Virgins Hook Up

The long awaited day is here. Virgin America and V Australia have finally entered into an interline agreement. It’s a V Australia and Virgin America Start Interliningfairly limited set-up right now thanks to technical limitations, but eventually it will become a full-fledged interline and codeshare agreement.

So what do I mean when I say it’s fairly limited? Well, as of now, it can only be booked via V Australia’s call center or a travel agent. Starting June 8, you can also book on on the V Australia website. But nothing can be handled from the Virgin America side of the house.

There is also no frequent flier reciprocity at this point. You can only earn frequent flier points in the program of the operating carrier. That means Velocity points for the Transpacific flight and eleVAte points for the domestic US run.

So why is this so limited? It’s the same thing that prevented this whole thing from getting off the ground until now . . . technical issues on Virgin America’s side. According to Virgin America spokesperson Abby Lunardini, Virgin America and V Australia are “working towards reciprocal interline and codesharing agreements ultimately. We hope to have that functionality in our VX systems sometime in 2010.” The timeline is similar for reciprocal frequent flier earning, though that should be in early 2010.

Until then, at least you’ll be able to transfer your bags directly.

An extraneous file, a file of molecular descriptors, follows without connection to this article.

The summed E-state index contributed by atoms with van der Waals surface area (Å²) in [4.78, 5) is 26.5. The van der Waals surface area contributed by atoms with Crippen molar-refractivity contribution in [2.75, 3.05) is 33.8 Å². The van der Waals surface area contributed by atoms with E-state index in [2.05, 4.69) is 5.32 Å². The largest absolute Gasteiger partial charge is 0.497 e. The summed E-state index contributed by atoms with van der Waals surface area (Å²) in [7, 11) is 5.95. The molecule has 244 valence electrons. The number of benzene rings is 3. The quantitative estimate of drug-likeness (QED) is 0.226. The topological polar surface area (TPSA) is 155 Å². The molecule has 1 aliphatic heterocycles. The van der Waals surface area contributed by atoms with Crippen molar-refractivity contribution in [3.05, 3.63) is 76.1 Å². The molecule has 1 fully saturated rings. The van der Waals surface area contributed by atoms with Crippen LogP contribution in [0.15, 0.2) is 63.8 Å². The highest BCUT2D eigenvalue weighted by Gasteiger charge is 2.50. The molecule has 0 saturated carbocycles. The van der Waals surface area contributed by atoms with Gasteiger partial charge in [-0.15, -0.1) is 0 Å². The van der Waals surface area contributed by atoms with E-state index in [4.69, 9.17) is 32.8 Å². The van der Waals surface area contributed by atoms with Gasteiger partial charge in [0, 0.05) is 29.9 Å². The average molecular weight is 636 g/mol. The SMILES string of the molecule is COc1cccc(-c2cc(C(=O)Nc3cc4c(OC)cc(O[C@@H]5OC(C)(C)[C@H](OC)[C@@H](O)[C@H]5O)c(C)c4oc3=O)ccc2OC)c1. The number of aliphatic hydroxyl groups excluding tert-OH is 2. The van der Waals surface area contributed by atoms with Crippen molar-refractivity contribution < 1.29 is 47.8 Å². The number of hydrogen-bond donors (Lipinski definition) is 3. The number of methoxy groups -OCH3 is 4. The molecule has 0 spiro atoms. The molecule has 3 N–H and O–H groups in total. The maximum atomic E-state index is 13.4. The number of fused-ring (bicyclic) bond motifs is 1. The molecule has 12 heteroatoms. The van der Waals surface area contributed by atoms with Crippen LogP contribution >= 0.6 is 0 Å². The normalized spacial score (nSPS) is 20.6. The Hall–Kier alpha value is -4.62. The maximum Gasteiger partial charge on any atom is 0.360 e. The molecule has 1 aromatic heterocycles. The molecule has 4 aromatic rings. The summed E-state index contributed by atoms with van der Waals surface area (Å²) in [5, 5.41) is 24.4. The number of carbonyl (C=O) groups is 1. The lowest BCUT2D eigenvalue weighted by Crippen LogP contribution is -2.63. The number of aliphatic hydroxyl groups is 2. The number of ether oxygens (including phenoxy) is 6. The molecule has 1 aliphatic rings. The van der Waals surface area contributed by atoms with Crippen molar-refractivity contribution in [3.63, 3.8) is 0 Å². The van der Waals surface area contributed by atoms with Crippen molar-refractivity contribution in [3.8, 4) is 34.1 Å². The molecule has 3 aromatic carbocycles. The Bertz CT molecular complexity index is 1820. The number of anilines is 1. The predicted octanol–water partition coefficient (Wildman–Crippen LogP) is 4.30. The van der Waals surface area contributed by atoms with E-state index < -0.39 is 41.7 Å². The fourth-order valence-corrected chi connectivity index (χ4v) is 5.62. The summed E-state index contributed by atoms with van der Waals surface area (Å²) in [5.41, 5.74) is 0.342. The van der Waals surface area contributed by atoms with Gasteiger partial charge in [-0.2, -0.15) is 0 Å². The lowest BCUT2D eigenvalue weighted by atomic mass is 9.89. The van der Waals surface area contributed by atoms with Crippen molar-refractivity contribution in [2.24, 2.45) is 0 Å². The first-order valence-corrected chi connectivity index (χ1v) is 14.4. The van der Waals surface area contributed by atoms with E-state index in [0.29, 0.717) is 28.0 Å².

20 Responses to Virgins Hook Up

  1. Nimitz says:

    Now thet’s a knoyfe.

  2. David SFeastbay says:

    I read this yesterday and wondered if you would mention it since it was a blog not to long ago.

    It is amazing that all the Virgin products wouldn’t have been planed out from the start to all be inter linked when the time came. Assuming no government objections since it involves many different countries.

    Doesn’t it seem to be run like they were all different airlines that Virgin purchased and is now trying to link them all together? Doesn’t make sense in away since all were new products started by Virgin.

  3. Virgin Flyer says:

    Better than what you can do between Virgin Atlantic and Virgin America, which is nothing! Well, you do get junk emails from both!

  4. I’d almost bet they waited till after VX was launched to codeshare with anything else Virgin to assist in the citizenship stuff…

  5. ShaneLAX says:

    As I’ve alluded to in comments before, Virgin Atlantic moving into LAX T3 and codeshare between all 3 V’s would be most convenient to travelers and likely beneficial to all three carriers. This would require US customs/immigration returning to T3. TWA had flights from London and Paris to T3 until the early 90s so I suppose at least some of the infrastructure is set up.

  6. Doug Swalen says:

    Early 2010? Will there still be a Virgin America? I had high hopes for a low coast carrier with its central hub in SFO but its financing/ownership issues and its passenger loads make me wonder…

  7. Doug Swalen says:

    It doesn’t help that Blue doesn’t fly to SFO. Yet.

  8. CF says:

    David SF – Yeah, it does seem to be odd the way they’ve gone about trying to link the airlines after the fact, but that might have been part of the play to make sure these were viewed as indepedent entities (as Nicholas said). I’m just not sure.

    ShaneLAX – I’m not sure that there ever was a customs/immigration facility there. Are you sure TWA didn’t process passengers in Bradley or T2? I don’t think the Atlantic and America link up is that big of a deal, because Virgin America doesn’t really bring Virgin Atlantic much at all. Think about it. Where can Virgin America get Virgin Atlantic passengers that Virgin Atlantic doesn’t already fly? You’ve got Seattle and Orange County. Not exactly the most important partnership to focus on, I’d think.